Æ Halfpenny. ND. Diameter 18.5mm. * AT· THE· WHITE· BARE around; in centre HME above a bear walking left. R. * IN· KENT· STREETE around A FAR THING CHANG ER in five lines. BW 288 Norweb 4948; Everson 676. Mediocre.
From John Strype's survey (1633 edition)
KENT STREET so called as being seated in the Road out of Kent into Southwark, a Street very long, but ill Built, chiefly Inhabited by Broom Men, and Mumpers†. But here are divers large Yards wherein are vast Stocks of Birch, Heath and some only of Broom Staves which the Master Broom Men dispose of to those that make the Brooms. In this Street are these Places MAIDEN HEAD ALLEY, long, narrow, ordinary Built and Inhabited. CROSS KEYS ALLEY hath a dirty narrow Entrance, and with a long turning Passage goes into Red Bull Alley, very meanly built and inhabited by Broom Men. ... WHITE BEAR ALLEY, an open Place, containing ten or twelve Houses the Habitation of poor People.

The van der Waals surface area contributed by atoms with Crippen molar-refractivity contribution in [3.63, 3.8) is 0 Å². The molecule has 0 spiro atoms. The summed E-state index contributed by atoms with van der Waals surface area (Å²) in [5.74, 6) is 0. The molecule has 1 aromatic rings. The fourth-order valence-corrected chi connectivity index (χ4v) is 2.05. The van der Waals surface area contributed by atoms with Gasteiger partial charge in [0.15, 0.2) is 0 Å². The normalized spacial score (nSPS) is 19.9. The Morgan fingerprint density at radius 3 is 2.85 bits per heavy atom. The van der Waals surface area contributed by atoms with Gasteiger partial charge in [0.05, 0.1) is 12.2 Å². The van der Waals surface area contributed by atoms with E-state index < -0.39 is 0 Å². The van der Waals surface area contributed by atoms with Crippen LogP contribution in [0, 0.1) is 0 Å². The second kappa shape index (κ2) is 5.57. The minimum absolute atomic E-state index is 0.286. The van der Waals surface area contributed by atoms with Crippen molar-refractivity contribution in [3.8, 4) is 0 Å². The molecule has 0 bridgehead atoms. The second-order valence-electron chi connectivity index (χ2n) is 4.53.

Bear baiting was a popular sport at the time
Southwark. Although the area was settled in the Roman period when it was the lowest bridging point of the Thames the name ‘Suthriganaweorc’ is of Saxon origin and dates from the 9th century. In the Domesday Book of 1086, it is known as ‘Sudweca’ meaning 'southern defensive work' the southern location referring to the City of London to the north, and Southwark was at the southern end of London Bridge where it had an ideal position, for not only did it lie on the main London to Canterbury road, but its position close by the Southwark end of London Bridge attracted water traffic.
The end of London Bridge, on the Southwark side, was known as Bridge-foot and was frequently visited by Pepys.
British Tokens - 17th Century - London - Southwark - Kent Street - The White Bear -
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